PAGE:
Banknock – Departure …… Cambusbarron – Arrival
For the first week of the autumn term of 1949, my dad travelled from Banknock to start his new job as headteacher of Cambusbarron Primary School, Stirling, and my sister Elizabeth stayed temporarily with Grandma Henderson at 11 Abbotsford Place in the Riverside, Stirling to allow her to join the second year at the High School of Stirling as early as possible. I however had to spend this hiatus week before the flitting in the composite P6/7 class at Banknock Primary being taken by the new headmaster, Mr Peter Richardson.
Then it was fond farewell to our Bumpy Ibrox, our great house and ‘mony weil kent folks’ like those in the following pictures.
My Great Pal – Robin Profit
Still looking like 1949 in 2004
Great Friends – John and Mary McLean and Miss Main
(Here with us at Loch Lubnaig in 1948 snapped by Mum)
Dad’s Happy Children
At Castlecary Station for the trip ‘doon the waater’
i.e. The River Clyde
The removal to Cambusbarron took some time to prepare as my mum had refused to move there until the Schoolhouse had been totally gutted and then renovated to her satisfaction. For a home that had housed the great Dr John Grierson as a boy it was sad that the 'Cooncil' had allowed it to get into such a dreadful state by that summer of 1949.
When the redoubtable Mr Jimmy McKinlay the Education Committee Clerk of Works first met my parents on site they found …… the house and garden stinking of cats because Mrs Webster, dad’s predecessor’s wife and village Post Mistress, had been well known for her love of these creatures and for her collection of every such 'waif and stray' in the village - no kitchen, just a wee scullery - no ‘Raeburn’ to heat water and cook on - everywhere there was horribly antiquated oil wall papers - a definite need for complete electrical rewiring - dampness added its distinctive smell to the existing whiffs etc. etc.
Suffice to say Mr McKinlay had such a regard for mum and dad that within two months over the summer holidays he had moved 'mountains' in his manpower budgets to make the house much more comfortably habitable, including making a completely new very well equipped kitchen in what previously must have been a nursery for cats and kittens. It was a relief when we moved in during the last week of August 1949 that the pervading odour was not male cat 'pee' but the pungent aroma of new paint emanating from every nook and cranny! This 'palace' later proved to be a superb home in a great wee village for Elizabeth and I to spend our teenage years.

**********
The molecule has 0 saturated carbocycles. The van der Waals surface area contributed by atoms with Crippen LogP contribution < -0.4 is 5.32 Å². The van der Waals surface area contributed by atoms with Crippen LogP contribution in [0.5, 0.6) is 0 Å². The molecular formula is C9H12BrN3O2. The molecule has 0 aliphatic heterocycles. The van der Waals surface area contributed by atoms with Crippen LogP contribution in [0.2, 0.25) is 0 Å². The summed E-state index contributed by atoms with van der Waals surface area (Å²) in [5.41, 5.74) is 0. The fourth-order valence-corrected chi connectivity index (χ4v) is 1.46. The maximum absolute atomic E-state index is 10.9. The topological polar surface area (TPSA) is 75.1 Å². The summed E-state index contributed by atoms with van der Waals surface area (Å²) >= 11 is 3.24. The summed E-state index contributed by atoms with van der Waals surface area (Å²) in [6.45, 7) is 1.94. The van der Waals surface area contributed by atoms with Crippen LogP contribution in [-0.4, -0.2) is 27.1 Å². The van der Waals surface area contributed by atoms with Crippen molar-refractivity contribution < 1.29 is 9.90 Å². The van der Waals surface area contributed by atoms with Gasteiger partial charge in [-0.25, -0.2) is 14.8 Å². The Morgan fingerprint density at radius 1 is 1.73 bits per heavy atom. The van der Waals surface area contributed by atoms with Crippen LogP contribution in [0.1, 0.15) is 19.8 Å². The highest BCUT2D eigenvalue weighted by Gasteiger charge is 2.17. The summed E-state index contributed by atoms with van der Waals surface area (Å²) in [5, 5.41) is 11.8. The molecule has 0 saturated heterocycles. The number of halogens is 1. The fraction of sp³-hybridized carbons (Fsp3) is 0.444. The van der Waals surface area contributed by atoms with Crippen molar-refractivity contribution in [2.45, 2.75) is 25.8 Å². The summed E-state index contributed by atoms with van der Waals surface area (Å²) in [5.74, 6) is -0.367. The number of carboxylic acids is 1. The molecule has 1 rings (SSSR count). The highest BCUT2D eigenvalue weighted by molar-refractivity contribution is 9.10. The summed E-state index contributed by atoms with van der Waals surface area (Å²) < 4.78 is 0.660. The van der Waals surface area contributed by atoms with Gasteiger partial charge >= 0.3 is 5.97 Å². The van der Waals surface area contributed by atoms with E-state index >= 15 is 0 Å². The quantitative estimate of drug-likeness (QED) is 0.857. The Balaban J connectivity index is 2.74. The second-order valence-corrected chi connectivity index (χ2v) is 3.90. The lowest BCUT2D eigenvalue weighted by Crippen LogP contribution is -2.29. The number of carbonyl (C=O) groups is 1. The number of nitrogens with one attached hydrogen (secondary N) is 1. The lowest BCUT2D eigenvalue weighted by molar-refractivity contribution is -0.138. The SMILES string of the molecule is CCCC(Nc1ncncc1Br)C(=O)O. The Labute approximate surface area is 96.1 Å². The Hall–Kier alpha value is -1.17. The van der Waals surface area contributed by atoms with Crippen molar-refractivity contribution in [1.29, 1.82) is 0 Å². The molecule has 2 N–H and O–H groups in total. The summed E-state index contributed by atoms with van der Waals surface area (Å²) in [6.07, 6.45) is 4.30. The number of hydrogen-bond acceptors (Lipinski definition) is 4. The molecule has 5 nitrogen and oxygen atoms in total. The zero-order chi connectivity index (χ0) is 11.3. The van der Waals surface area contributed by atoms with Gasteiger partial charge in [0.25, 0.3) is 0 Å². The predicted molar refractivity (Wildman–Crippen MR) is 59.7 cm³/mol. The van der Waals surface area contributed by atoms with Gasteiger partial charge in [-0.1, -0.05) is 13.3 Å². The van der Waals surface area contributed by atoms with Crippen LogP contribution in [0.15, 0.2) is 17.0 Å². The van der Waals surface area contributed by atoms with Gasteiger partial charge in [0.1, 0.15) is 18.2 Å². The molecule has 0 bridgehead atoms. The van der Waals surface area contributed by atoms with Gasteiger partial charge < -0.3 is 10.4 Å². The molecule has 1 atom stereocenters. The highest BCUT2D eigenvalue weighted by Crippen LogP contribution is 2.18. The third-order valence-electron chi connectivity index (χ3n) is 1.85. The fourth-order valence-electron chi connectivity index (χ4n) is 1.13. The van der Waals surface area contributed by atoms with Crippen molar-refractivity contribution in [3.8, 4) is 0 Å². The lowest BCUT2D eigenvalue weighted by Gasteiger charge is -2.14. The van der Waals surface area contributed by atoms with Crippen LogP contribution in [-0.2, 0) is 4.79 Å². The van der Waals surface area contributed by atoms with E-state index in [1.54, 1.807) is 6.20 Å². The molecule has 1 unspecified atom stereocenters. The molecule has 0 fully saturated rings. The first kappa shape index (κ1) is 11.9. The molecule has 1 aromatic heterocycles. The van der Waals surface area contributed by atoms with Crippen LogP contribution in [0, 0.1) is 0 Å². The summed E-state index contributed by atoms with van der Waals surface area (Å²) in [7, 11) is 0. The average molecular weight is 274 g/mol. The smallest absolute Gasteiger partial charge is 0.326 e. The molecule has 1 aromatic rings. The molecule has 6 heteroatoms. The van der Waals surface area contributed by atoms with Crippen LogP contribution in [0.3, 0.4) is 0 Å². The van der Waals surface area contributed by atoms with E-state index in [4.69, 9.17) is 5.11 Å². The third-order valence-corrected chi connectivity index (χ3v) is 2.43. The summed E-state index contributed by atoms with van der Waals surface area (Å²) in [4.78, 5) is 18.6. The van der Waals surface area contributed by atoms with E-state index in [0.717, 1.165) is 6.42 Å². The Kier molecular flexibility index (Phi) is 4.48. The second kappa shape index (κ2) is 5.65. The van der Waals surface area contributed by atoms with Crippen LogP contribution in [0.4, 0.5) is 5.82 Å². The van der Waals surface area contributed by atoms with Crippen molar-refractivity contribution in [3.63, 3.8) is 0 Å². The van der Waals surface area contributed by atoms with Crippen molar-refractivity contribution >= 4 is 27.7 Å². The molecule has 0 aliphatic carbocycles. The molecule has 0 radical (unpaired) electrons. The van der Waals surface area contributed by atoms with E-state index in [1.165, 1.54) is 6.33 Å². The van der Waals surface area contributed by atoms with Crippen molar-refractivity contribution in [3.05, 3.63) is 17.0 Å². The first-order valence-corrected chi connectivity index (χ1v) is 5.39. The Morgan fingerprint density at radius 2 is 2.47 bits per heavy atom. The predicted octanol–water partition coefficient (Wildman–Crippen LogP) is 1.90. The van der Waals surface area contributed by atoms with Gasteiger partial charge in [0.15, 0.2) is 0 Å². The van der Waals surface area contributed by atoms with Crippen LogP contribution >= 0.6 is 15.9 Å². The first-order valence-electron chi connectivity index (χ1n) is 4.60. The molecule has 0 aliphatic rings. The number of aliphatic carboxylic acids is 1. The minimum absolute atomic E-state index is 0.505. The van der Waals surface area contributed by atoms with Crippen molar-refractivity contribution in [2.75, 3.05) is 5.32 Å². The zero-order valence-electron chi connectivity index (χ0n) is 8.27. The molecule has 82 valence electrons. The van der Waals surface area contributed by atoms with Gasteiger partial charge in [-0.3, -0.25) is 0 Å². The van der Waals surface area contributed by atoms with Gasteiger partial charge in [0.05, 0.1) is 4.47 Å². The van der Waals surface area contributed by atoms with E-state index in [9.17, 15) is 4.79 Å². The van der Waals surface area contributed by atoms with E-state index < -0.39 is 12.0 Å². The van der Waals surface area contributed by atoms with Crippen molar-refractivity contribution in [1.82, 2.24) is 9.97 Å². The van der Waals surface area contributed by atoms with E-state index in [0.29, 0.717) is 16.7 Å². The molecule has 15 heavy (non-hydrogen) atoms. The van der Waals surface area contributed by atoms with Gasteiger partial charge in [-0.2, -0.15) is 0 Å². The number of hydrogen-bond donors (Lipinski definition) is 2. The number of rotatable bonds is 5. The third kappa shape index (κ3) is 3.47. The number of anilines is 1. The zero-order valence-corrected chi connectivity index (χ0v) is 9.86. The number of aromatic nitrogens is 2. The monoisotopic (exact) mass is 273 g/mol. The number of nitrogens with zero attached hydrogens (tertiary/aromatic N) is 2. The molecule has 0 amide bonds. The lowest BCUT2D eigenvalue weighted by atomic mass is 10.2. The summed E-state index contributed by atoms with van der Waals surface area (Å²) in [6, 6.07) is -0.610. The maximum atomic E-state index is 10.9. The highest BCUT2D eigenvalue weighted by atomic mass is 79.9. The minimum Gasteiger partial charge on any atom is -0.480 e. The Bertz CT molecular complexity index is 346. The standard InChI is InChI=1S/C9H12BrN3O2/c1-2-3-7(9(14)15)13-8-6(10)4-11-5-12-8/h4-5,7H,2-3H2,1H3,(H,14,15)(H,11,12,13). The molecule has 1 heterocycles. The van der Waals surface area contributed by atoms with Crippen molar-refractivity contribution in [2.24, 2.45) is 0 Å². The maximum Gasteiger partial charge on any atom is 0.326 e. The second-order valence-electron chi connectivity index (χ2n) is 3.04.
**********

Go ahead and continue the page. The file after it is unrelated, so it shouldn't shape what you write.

It was a village so conveniently located only a mile from the heart of historic Stirling itself - only a twenty minute walk away from the town; only a five minute bike ride to the tennis courts at the Kings Park or to Williamfield cricket ground or Annfield Football Park ... plus having a handy half hour bus service running alternately to the Riverside and Woodside Road in Stirling.
As you can judge from this sketch, the house was big and roomy, the school was just a fa' oot o' bed distance away, the church (and its blessed or accursed chimes every quarter of an hour) inescapably nearby, but most importantly, the chip shop (and snooker hall behind it!) a mere leap over the wall at the foot of the massive garden.
The snooker hall and of course the Pub became ‘no go’ areas for youngsters like us but otherwise we were free to roam anywhere we wished in the area, encouraged to get to know the village folks, and them us, but all of these things certainly dependent on our doing our chores around the house and garden and, …. no matter how reluctantly, always coming in at once when called for meals or bed-time.
There we soon met many adult characters, among others, ..... Dougie Scott, (who referred to all children as their parents' “wee chuckie stanes”), the legendary village slater and thus renowned as the local high roof Houdini; Wingate our milkman who delivered by horse and cart; his boss Taylor Robertson and his herd of cows; Davy Hughes, a fervent Stirling Albion fan who organised the supporters' bus out of the village every 'away' Saturday; Willie Thomson, the Polmaise Estate factor, whose fearsome demeanour belied a dry sense of humour and his great desire to serve the community with all the energy he possessed (as long as he was elected chairman and had JNK as his Hon. Secretary!), all the Johns(es) in the newsagents/ general store, the Fletcher’s running the grocer's, Davy Wood the butcher, Hamish Fergusson the coalman, Johnny McEwen and his sons, and 'straicht bool' Peter McDonald, the champion o’ the boolers, Mrs Atterson of the WRI and Women's Guild, Mrs 'tingel a leerie' Bell the school cleaner and our 'baby-sitter', Margaret Muir in the Church Choir and Sunday School; Mrs Stocksley our piano tutor; the dependable village ploughman 'Wull' Ferguson; Jim McLeod (of great fame latterly) in his early days of playing with his Band at our local Scottish Country Dances; and more and more as you will hear about in succeeding chapters.